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Old 02-02-2017, 04:31 AM   #11
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Hi and congratulations on the gig! I'm not a filmmaker, but as a composer I can tell you that your musical choice is not optimal. Not saying it is totally off, you want something modern and dynamic, but also something that is uplifting, makes the listener feel confident that these are nice guys and that they know what they are doing. I'd start there and edit the film to the music.
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Old 02-02-2017, 04:48 AM   #12
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Okay thanks. The musical track is just a rough track, and waiting to hear from the client if he likes it first. I was forced to use music that was already composed, since the client didn't want to hire a composer of course.

As for editing the video to the music, I feel it might compromise the logical flow of the video's narrative. I get what you mean, but it might not be the best for the video narrative itself. I could try...
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Old 02-02-2017, 07:22 AM   #13
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Okay thanks. The musical track is just a rough track, and waiting to hear from the client if he likes it first. I was forced to use music that was already composed, since the client didn't want to hire a composer of course.

As for editing the video to the music, I feel it might compromise the logical flow of the video's narrative. I get what you mean, but it might not be the best for the video narrative itself. I could try...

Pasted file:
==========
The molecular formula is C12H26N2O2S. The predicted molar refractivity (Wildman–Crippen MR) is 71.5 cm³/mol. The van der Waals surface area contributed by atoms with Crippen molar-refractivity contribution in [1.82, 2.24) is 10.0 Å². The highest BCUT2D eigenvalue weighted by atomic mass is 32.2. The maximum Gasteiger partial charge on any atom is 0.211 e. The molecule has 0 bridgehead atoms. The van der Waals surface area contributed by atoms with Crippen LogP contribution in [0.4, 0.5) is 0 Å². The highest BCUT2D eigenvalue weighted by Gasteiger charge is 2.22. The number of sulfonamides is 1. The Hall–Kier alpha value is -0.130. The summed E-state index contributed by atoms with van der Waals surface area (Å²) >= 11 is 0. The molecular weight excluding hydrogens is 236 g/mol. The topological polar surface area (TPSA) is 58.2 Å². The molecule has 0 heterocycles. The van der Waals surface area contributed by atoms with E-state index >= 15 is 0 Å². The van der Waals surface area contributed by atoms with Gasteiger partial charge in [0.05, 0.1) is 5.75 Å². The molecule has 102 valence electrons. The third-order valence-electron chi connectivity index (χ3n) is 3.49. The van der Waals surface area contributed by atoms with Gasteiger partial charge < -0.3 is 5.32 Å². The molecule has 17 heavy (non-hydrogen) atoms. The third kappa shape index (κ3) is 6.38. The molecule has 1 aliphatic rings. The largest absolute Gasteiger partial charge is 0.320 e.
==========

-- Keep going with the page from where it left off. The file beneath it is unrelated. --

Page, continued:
I was more thinking timing - editing to music will (probably) add a natural flow and rhythm to the cut. Not so changing anything about the order of the images.

Good luck!
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Old 02-02-2017, 07:48 AM   #14
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I was more thinking timing - editing to music will (probably) add a natural flow and rhythm to the cut. Not so changing anything about the order of the images.

Good luck!
I already told him this last week.

I would make the video shorter and indeed edit to the music.

In it's current state music and images don't really match: it's like a bad dancer: off beat.
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Old 02-02-2017, 09:14 AM   #15
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As for using the NAT sound, the camera quality isn't good at all, it's just regular camera sound, and is not good sounding at all. When I conceived this project with the client, it was originally going to be done with no sound and just music as a stylistic choice.
Nat sound doesn't have to be great on a construction site. These are loud noises that, as long as they aren't distorted, will be mixed in under the misic just enough that we hear them but don't get much of the background elements that surround them in the recording.

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As for using a road videomic next time, it still needs to be plugged into a field recorder to power it, doesn't it? Or at least it doesn't seem like it comes with its own phantom power, unless I am wrong.
The RØDE VideoMic Pro takes a 9v battery. It also has a +20dB boost to help overcome your camera's crappy pre-amps.